The common name for crocosmia, the hardy perennial that is a native South African plant, is montbretia or falling stars. A relative of the iris, crocosmia has spear shaped leaves and a long flower stalk with a colorful blossom spike that makes it ideal as a cut flower or an addition to landscapes.
Although crocosmia plants predominately are grown by planting corms and the division of existing plants, the plant is also established by seed. Under natural conditions, the seed pods will dry and open, allowing the wind to carry the seeds to new locations. Gardeners can also gather or purchase crocosmia seeds to cultivate plants.
Seed pods will form along the flower stalk of a crocosmia where the blossoms once bloomed. When the pods naturally dry, they burst open to reveal bright reddish-orange colored seeds. Each pod will contain three or four seeds that appear fleshy when fresh.
The visual effect of crocosmia stems full of seed pods and seeds are frequently used in both fresh cut and dried flower arrangements to add texture and interest. Multiple pods are attached to gracefully arched, dry stems. Within the open pods are the crocosmia seeds, which become glossy with age and range in color from crimson or coffee to green and terra cotta. If left in the natural state on the stem, crocosmia pods and seeds can last indefinitely.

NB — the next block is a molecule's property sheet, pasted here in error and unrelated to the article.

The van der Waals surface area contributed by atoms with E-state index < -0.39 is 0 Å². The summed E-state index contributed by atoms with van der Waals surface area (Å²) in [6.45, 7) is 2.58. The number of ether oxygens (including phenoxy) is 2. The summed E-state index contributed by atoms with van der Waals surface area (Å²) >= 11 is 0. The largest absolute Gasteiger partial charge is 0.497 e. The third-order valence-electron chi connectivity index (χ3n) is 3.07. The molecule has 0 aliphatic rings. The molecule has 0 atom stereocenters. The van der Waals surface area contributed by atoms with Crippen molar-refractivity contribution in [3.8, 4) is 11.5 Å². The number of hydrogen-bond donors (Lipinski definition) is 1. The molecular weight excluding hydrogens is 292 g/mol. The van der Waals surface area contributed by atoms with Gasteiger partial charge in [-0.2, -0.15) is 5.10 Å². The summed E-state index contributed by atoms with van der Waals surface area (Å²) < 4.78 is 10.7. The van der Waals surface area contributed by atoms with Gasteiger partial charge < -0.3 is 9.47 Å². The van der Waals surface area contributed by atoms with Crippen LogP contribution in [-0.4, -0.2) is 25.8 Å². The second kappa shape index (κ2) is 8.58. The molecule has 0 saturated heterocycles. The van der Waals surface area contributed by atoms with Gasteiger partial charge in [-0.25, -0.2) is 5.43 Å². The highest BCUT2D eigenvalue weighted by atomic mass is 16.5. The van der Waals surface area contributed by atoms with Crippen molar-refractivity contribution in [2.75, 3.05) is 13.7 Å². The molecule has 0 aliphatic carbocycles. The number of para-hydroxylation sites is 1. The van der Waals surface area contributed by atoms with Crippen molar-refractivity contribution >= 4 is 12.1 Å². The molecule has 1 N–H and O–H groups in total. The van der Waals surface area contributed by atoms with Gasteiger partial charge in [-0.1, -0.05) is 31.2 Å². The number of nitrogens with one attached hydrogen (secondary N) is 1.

Crocosmia seeds should be sown either directly where the plant will be grown or in pots large enough to accommodate the seedlings for up to a year. Crocosmia seeds germinate slower than many other plant seeds, taking anywhere from three to nine weeks. Freshly harvested seeds germinate more successfully than dried or older seeds. Thinning may be needed once the seedlings appear, but the small plants are sensitive to transplanting and may not survive early re-planting.
Crocosmia plants grown from seeds, instead of corms, will not bloom for the first year, and may not bloom for two years. An established crocosmia plant is a very hardy perennial that can withstand temperatures as low as -20 degrees Fahrenheit, though it will benefit from a thick mulch winter covering. Crocosmia plants have been known to become invasive as the corms split and divide annually, and the seeds drop and germinate.